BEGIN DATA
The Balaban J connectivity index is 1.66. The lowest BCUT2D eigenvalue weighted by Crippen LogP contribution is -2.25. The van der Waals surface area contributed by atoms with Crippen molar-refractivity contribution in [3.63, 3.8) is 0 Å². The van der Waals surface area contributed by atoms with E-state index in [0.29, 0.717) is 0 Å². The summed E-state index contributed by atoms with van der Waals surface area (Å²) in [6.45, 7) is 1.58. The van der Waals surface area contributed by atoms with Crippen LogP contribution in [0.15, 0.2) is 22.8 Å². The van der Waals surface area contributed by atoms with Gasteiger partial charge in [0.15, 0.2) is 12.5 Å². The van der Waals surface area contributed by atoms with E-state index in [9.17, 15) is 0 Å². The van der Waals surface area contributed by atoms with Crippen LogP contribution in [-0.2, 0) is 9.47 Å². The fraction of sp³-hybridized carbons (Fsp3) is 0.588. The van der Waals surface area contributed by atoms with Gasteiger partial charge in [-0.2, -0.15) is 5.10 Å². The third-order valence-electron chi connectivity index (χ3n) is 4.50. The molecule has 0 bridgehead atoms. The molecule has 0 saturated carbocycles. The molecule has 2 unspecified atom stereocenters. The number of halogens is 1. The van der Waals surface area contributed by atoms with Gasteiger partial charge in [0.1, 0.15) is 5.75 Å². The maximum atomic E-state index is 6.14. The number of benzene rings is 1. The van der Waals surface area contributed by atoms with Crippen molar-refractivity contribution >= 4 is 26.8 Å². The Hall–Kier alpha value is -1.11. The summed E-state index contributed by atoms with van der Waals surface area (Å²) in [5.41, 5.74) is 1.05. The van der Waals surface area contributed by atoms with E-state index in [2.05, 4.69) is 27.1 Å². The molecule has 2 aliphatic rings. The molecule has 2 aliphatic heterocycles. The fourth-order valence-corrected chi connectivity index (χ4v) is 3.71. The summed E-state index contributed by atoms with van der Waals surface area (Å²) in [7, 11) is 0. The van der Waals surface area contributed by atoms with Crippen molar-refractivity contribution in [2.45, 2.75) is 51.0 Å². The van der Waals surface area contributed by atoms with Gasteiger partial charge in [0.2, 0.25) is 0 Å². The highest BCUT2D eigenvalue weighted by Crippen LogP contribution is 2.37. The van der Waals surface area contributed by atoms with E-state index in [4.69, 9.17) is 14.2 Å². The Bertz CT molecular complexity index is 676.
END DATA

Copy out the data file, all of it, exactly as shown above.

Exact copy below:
The Balaban J connectivity index is 1.66. The lowest BCUT2D eigenvalue weighted by Crippen LogP contribution is -2.25. The van der Waals surface area contributed by atoms with Crippen molar-refractivity contribution in [3.63, 3.8) is 0 Å². The van der Waals surface area contributed by atoms with E-state index in [0.29, 0.717) is 0 Å². The summed E-state index contributed by atoms with van der Waals surface area (Å²) in [6.45, 7) is 1.58. The van der Waals surface area contributed by atoms with Crippen LogP contribution in [0.15, 0.2) is 22.8 Å². The van der Waals surface area contributed by atoms with Gasteiger partial charge in [0.15, 0.2) is 12.5 Å². The van der Waals surface area contributed by atoms with E-state index in [9.17, 15) is 0 Å². The van der Waals surface area contributed by atoms with Crippen LogP contribution in [-0.2, 0) is 9.47 Å². The fraction of sp³-hybridized carbons (Fsp3) is 0.588. The van der Waals surface area contributed by atoms with Gasteiger partial charge in [-0.2, -0.15) is 5.10 Å². The third-order valence-electron chi connectivity index (χ3n) is 4.50. The molecule has 0 bridgehead atoms. The molecule has 0 saturated carbocycles. The molecule has 2 unspecified atom stereocenters. The number of halogens is 1. The van der Waals surface area contributed by atoms with Gasteiger partial charge in [0.1, 0.15) is 5.75 Å². The maximum atomic E-state index is 6.14. The number of benzene rings is 1. The van der Waals surface area contributed by atoms with Crippen molar-refractivity contribution >= 4 is 26.8 Å². The Hall–Kier alpha value is -1.11. The summed E-state index contributed by atoms with van der Waals surface area (Å²) in [5.41, 5.74) is 1.05. The van der Waals surface area contributed by atoms with E-state index in [2.05, 4.69) is 27.1 Å². The molecule has 2 aliphatic rings. The molecule has 2 aliphatic heterocycles. The fourth-order valence-corrected chi connectivity index (χ4v) is 3.71. The summed E-state index contributed by atoms with van der Waals surface area (Å²) in [7, 11) is 0. The van der Waals surface area contributed by atoms with Crippen molar-refractivity contribution in [2.45, 2.75) is 51.0 Å². The van der Waals surface area contributed by atoms with Gasteiger partial charge in [0.2, 0.25) is 0 Å². The highest BCUT2D eigenvalue weighted by Crippen LogP contribution is 2.37. The van der Waals surface area contributed by atoms with E-state index in [4.69, 9.17) is 14.2 Å². The Bertz CT molecular complexity index is 676.